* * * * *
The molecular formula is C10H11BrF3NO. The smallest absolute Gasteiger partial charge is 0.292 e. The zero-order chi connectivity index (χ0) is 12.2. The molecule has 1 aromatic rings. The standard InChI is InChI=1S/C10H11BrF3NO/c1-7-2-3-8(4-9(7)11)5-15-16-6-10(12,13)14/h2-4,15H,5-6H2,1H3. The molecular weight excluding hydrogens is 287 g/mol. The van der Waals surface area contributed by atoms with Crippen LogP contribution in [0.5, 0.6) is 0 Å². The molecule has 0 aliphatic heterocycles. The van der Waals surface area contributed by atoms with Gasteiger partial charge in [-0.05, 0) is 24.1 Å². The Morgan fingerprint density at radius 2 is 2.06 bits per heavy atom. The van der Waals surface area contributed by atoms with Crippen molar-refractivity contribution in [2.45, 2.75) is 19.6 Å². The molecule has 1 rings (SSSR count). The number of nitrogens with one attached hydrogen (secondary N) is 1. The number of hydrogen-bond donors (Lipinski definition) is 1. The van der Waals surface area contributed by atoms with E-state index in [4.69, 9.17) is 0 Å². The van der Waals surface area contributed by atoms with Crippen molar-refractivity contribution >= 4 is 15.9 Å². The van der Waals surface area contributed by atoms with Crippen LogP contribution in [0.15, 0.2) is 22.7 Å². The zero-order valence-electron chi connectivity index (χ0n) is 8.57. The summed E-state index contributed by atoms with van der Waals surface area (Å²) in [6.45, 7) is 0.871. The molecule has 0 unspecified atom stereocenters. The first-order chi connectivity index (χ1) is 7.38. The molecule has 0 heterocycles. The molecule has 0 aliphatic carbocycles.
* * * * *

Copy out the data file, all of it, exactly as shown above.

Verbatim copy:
The molecular formula is C10H11BrF3NO. The smallest absolute Gasteiger partial charge is 0.292 e. The zero-order chi connectivity index (χ0) is 12.2. The molecule has 1 aromatic rings. The standard InChI is InChI=1S/C10H11BrF3NO/c1-7-2-3-8(4-9(7)11)5-15-16-6-10(12,13)14/h2-4,15H,5-6H2,1H3. The molecular weight excluding hydrogens is 287 g/mol. The van der Waals surface area contributed by atoms with Crippen LogP contribution in [0.5, 0.6) is 0 Å². The molecule has 0 aliphatic heterocycles. The van der Waals surface area contributed by atoms with Gasteiger partial charge in [-0.05, 0) is 24.1 Å². The Morgan fingerprint density at radius 2 is 2.06 bits per heavy atom. The van der Waals surface area contributed by atoms with Crippen molar-refractivity contribution in [2.45, 2.75) is 19.6 Å². The molecule has 1 rings (SSSR count). The number of nitrogens with one attached hydrogen (secondary N) is 1. The number of hydrogen-bond donors (Lipinski definition) is 1. The van der Waals surface area contributed by atoms with E-state index in [4.69, 9.17) is 0 Å². The van der Waals surface area contributed by atoms with Crippen molar-refractivity contribution >= 4 is 15.9 Å². The van der Waals surface area contributed by atoms with Crippen LogP contribution in [0.15, 0.2) is 22.7 Å². The zero-order valence-electron chi connectivity index (χ0n) is 8.57. The summed E-state index contributed by atoms with van der Waals surface area (Å²) in [6.45, 7) is 0.871. The molecule has 0 unspecified atom stereocenters. The first-order chi connectivity index (χ1) is 7.38. The molecule has 0 heterocycles. The molecule has 0 aliphatic carbocycles.